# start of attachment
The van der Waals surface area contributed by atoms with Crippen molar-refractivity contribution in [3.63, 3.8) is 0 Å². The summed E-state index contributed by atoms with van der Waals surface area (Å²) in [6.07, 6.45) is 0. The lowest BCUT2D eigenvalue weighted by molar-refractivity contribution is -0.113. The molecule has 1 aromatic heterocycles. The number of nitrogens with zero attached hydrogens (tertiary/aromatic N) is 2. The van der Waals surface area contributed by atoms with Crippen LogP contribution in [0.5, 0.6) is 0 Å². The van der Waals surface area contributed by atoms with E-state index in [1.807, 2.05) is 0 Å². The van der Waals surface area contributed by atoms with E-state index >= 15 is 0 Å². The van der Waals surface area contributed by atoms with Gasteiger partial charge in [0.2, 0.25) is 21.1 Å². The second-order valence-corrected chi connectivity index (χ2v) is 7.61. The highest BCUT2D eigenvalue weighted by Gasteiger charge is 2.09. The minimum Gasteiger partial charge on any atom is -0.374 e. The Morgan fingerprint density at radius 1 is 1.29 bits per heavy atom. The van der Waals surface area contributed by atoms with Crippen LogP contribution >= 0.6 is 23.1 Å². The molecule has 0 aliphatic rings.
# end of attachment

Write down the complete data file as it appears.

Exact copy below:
The van der Waals surface area contributed by atoms with Crippen molar-refractivity contribution in [3.63, 3.8) is 0 Å². The summed E-state index contributed by atoms with van der Waals surface area (Å²) in [6.07, 6.45) is 0. The lowest BCUT2D eigenvalue weighted by molar-refractivity contribution is -0.113. The molecule has 1 aromatic heterocycles. The number of nitrogens with zero attached hydrogens (tertiary/aromatic N) is 2. The van der Waals surface area contributed by atoms with Crippen LogP contribution in [0.5, 0.6) is 0 Å². The van der Waals surface area contributed by atoms with E-state index in [1.807, 2.05) is 0 Å². The van der Waals surface area contributed by atoms with E-state index >= 15 is 0 Å². The van der Waals surface area contributed by atoms with Gasteiger partial charge in [0.2, 0.25) is 21.1 Å². The second-order valence-corrected chi connectivity index (χ2v) is 7.61. The highest BCUT2D eigenvalue weighted by Gasteiger charge is 2.09. The minimum Gasteiger partial charge on any atom is -0.374 e. The Morgan fingerprint density at radius 1 is 1.29 bits per heavy atom. The van der Waals surface area contributed by atoms with Crippen LogP contribution >= 0.6 is 23.1 Å². The molecule has 0 aliphatic rings.